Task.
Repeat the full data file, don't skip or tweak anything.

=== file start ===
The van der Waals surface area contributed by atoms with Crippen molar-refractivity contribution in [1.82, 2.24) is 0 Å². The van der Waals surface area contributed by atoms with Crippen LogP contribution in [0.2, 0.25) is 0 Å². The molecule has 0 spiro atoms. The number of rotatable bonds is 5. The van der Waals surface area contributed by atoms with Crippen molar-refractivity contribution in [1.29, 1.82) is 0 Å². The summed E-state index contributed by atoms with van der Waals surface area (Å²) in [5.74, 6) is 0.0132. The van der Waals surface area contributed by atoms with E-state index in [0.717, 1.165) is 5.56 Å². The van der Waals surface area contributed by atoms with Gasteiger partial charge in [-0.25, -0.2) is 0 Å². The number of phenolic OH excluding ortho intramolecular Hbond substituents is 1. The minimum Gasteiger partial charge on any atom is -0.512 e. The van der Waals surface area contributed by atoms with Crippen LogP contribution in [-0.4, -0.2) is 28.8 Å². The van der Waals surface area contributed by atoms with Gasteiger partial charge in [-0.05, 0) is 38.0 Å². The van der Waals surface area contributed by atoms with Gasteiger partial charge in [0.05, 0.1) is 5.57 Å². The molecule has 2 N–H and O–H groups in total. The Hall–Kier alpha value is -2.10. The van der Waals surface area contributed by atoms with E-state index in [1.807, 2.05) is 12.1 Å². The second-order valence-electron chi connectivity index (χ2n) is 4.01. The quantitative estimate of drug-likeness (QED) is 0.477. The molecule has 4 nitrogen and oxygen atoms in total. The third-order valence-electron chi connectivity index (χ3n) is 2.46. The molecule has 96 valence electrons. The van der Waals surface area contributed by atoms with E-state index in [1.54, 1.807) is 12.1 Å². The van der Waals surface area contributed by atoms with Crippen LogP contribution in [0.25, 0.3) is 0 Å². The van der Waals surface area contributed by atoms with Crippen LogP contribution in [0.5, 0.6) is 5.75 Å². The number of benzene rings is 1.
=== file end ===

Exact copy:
The van der Waals surface area contributed by atoms with Crippen molar-refractivity contribution in [1.82, 2.24) is 0 Å². The van der Waals surface area contributed by atoms with Crippen LogP contribution in [0.2, 0.25) is 0 Å². The molecule has 0 spiro atoms. The number of rotatable bonds is 5. The van der Waals surface area contributed by atoms with Crippen molar-refractivity contribution in [1.29, 1.82) is 0 Å². The summed E-state index contributed by atoms with van der Waals surface area (Å²) in [5.74, 6) is 0.0132. The van der Waals surface area contributed by atoms with E-state index in [0.717, 1.165) is 5.56 Å². The van der Waals surface area contributed by atoms with Gasteiger partial charge in [-0.25, -0.2) is 0 Å². The number of phenolic OH excluding ortho intramolecular Hbond substituents is 1. The minimum Gasteiger partial charge on any atom is -0.512 e. The van der Waals surface area contributed by atoms with Crippen LogP contribution in [-0.4, -0.2) is 28.8 Å². The van der Waals surface area contributed by atoms with Gasteiger partial charge in [-0.05, 0) is 38.0 Å². The van der Waals surface area contributed by atoms with Gasteiger partial charge in [0.05, 0.1) is 5.57 Å². The molecule has 2 N–H and O–H groups in total. The Hall–Kier alpha value is -2.10. The van der Waals surface area contributed by atoms with E-state index in [1.807, 2.05) is 12.1 Å². The second-order valence-electron chi connectivity index (χ2n) is 4.01. The quantitative estimate of drug-likeness (QED) is 0.477. The molecule has 4 nitrogen and oxygen atoms in total. The third-order valence-electron chi connectivity index (χ3n) is 2.46. The molecule has 96 valence electrons. The van der Waals surface area contributed by atoms with E-state index in [1.54, 1.807) is 12.1 Å². The van der Waals surface area contributed by atoms with Crippen LogP contribution in [0.25, 0.3) is 0 Å². The van der Waals surface area contributed by atoms with Crippen LogP contribution in [0.5, 0.6) is 5.75 Å². The number of benzene rings is 1.